(1983) is a modern, or post-modern, Pliny, its smooth prose encompassing his interest in all flora and fauna. Calvino’s appetite for French literature also embraces contemporary writers such as Ponge and Queneau, the essay on the latter reflecting the Italian author’s interest in that innovative blend of literature and mathematics that was characteristic of the French author and his friends in the OULIPO (Ouvroir de Littérature Potentielle); while Ponge’s defamiliarisation of quotidian objects echoes Mr Palomar’s attempt to see the universe with fresh eyes, whether it be waves on a beach, the sky at night, or the blades of grass in a lawn. The collection as a whole thus offers a kind of rear view into the everyday workshop of a great creative writer: what Calvino read was often metamorphosed creatively, intertextually, into what Calvino wrote.

Despite the variety of texts discussed here, and their suggestion of the author’s evolution, there are important constants. There is an extraordinary consistency in his appreciation of those works that celebrate the practicality and nobility of human labour, a line that Calvino traces from Xenophon to Defoe and Voltaire before reaching Conrad and Hemingway. On the stylistic side, these essays demonstrate how Calvino consistently appreciated the five literary qualities that he regarded as essential for the next millennium: lightness (Cyrano, Diderot, Borges), rapidity (Ovid, Voltaire),
precision (Pliny, Ariosto, Galileo, Cardano, Ortes, Montale), visibility (Stendhal, Balzac, Flaubert), multiplicity or potential literature (Borges, Queneau). Perhaps, then, a further definition of what a classic is could be added to the fourteen definitions put forward in the elegant title essay, ‘Why Read the Classics?’: ‘A classic is a work which (like each of Calvino’s texts) retains a consciousness of its own modernity without ceasing to be aware of other classic works of the past.’

Any quotations from non-English original texts about which Calvino is writing are my own translations, either based on the original ‘classic’ text or on the translation used by Calvino. Given the wide-ranging nature of these essays I have of course been helped by a number of experts to whom I here express my deep gratitude: Catriona Kelly, Howard Miles, Jonny Patrick, Christopher Robinson, Nicoletta Simborowski, Ron Truman.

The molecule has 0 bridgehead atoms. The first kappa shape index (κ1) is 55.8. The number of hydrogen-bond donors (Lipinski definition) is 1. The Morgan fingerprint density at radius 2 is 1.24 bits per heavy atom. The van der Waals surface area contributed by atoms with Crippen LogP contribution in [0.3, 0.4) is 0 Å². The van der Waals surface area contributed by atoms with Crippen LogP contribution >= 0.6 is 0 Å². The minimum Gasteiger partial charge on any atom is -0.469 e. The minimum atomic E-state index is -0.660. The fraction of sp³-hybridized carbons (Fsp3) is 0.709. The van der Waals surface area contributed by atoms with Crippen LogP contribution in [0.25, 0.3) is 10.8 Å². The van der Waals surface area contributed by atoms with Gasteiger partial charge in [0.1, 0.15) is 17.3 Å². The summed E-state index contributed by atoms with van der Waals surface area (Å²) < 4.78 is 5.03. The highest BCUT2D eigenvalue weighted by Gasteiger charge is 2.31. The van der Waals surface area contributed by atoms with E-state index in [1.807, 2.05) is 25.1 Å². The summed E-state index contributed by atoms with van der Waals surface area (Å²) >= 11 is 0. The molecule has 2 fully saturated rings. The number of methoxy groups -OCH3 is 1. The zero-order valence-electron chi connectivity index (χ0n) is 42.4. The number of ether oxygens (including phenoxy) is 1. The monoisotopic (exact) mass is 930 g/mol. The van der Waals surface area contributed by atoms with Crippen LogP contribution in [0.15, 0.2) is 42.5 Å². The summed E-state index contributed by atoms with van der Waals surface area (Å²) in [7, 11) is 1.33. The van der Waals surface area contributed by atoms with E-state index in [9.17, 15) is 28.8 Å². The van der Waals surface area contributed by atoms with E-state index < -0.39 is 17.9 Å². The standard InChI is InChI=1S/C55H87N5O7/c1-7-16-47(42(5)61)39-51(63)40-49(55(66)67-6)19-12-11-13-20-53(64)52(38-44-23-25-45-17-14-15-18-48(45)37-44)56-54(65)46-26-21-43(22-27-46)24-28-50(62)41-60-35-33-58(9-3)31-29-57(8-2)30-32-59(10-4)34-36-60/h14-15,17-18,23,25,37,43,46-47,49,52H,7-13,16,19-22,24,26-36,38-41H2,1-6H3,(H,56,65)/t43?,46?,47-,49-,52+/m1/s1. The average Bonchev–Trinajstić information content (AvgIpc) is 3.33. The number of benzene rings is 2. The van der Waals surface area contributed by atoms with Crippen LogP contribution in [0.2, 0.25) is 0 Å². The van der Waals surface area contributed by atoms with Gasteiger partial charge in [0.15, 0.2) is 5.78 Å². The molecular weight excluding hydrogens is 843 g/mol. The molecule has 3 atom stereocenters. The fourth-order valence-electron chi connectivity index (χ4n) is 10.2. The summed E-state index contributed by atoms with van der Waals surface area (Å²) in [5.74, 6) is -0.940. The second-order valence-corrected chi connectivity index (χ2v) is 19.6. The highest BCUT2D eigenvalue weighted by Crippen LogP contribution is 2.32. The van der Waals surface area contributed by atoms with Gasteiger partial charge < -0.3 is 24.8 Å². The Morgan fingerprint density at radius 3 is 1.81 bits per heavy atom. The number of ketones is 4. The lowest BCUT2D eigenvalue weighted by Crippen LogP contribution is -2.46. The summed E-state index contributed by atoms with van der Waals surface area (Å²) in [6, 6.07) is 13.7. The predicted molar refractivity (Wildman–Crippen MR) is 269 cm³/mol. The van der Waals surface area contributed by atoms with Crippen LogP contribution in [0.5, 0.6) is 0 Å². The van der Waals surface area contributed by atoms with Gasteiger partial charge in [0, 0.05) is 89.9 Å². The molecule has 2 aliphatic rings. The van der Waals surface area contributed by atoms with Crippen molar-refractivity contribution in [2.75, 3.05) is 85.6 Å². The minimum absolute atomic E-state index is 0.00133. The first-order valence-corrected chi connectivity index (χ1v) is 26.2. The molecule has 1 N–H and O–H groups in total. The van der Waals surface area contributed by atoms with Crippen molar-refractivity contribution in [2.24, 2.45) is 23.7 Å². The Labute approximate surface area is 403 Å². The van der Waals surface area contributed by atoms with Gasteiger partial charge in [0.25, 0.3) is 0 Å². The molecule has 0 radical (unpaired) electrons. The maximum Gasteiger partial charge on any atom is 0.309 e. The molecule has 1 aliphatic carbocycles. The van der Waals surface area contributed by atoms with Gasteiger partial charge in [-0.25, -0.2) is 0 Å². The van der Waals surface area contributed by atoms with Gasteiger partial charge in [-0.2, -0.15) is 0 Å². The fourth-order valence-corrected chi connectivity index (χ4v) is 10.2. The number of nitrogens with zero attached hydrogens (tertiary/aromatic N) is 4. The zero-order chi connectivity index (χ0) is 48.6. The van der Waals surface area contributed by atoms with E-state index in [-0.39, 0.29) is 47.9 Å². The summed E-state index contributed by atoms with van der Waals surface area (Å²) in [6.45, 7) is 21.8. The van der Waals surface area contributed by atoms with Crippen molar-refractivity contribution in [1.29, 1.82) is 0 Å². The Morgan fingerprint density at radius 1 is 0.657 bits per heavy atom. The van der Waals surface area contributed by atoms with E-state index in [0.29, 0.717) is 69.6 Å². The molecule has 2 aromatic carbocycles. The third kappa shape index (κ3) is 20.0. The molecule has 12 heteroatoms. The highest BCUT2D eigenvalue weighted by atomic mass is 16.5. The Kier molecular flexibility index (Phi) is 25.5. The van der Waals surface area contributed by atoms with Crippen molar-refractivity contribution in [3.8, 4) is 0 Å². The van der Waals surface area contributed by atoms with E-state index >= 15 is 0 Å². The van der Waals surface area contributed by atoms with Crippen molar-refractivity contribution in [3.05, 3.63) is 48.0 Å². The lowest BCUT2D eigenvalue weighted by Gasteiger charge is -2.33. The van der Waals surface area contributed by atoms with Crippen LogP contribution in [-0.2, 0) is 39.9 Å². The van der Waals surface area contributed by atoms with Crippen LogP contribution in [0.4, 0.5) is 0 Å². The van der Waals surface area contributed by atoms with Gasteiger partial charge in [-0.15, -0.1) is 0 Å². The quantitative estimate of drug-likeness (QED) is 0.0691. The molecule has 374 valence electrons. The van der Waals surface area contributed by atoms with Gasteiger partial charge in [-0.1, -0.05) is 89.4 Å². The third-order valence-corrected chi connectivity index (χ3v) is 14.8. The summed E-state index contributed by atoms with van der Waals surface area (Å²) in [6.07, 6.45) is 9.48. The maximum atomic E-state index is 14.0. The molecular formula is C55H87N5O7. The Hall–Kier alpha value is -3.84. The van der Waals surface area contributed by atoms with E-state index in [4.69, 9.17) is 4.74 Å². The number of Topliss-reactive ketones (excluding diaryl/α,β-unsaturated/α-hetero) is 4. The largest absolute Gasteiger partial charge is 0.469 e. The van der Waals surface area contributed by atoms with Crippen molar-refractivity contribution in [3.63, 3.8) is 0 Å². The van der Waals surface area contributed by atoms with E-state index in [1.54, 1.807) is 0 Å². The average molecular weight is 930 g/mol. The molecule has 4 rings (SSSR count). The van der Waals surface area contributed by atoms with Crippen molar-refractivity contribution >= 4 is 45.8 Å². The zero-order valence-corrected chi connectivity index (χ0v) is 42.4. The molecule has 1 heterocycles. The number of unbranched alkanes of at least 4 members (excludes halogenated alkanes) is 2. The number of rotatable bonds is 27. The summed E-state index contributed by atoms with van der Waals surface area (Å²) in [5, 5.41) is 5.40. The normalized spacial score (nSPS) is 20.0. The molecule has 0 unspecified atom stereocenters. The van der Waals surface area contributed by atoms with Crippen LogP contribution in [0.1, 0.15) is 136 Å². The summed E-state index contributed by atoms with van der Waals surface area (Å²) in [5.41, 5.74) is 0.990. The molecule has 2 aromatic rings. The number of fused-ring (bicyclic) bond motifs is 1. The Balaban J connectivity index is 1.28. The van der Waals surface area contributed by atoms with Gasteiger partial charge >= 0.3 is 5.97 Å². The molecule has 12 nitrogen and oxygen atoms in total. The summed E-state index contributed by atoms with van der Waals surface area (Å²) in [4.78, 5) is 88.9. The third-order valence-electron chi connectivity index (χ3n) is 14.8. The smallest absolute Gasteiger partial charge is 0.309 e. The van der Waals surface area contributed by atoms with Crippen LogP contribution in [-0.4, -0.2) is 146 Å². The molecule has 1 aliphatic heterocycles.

Christ Church, Oxford                                     Martin McLaughlin

Notes

1
They appeared in Italo Calvino,
The Literature Machine. Essays
, translated by Patrick Creagh (London: Seeker and Warburg, 1987), with the following tides: ‘Why Read the Classics?’; ‘The Odysseys Within
The Odyssey’;
‘Ovid and Universal Contiguity’; ‘Man, the Sky, and the Elephant’; ‘The Structure of
Orlando Furioso’;
‘Cyrano on the Moon’; ‘
Candide:
an Essay on Velocity’; ‘The City as Protagonist in Balzac’; ‘Stendhal’s Knowledge of the “Milky Way”’; ‘Guide to
The Charterhouse of Parma
for the Use of New Readers’; ‘Montale’s Rock’.

Preface

In a letter dated 27 September 1961 Italo Calvino wrote to Niccolò Gallo: ‘As for collecting essays as occasional and disparate as my own, one should really wait until the author is either dead or at least in advanced old age.’

Despite this, Calvino did begin to collect his non-fiction in 1980, with the volume
Una pietra sopra (Closing the Door)
, followed in 1984 by
Collezione di sabbia (Collection of Sand)
. Subsequently he authorised for his overseas readership a selection which was the English, American and French equivalent of
Una pietra sopra
, but which was not identical to the Italian original: it included the essays on Homer, Pliny, Ariosto, Balzac, Stendhal and Montale, as well as the title essay of the present volume. Later still he modified some of the tides of these essays — and in one case, the article on Ovid, he added another page which he left in manuscript form — with a view to publishing them in a subsequent Italian collection.

In this volume the reader will find most of the essays and articles by Calvino on ‘his’ classics: the writers, poets and scientific authors who had meant most to him, at different stages of his life. In the case of twentieth-century authors, priority has been given to the essays on those writers and poets whom Calvino held in particular esteem.

Esther Calvino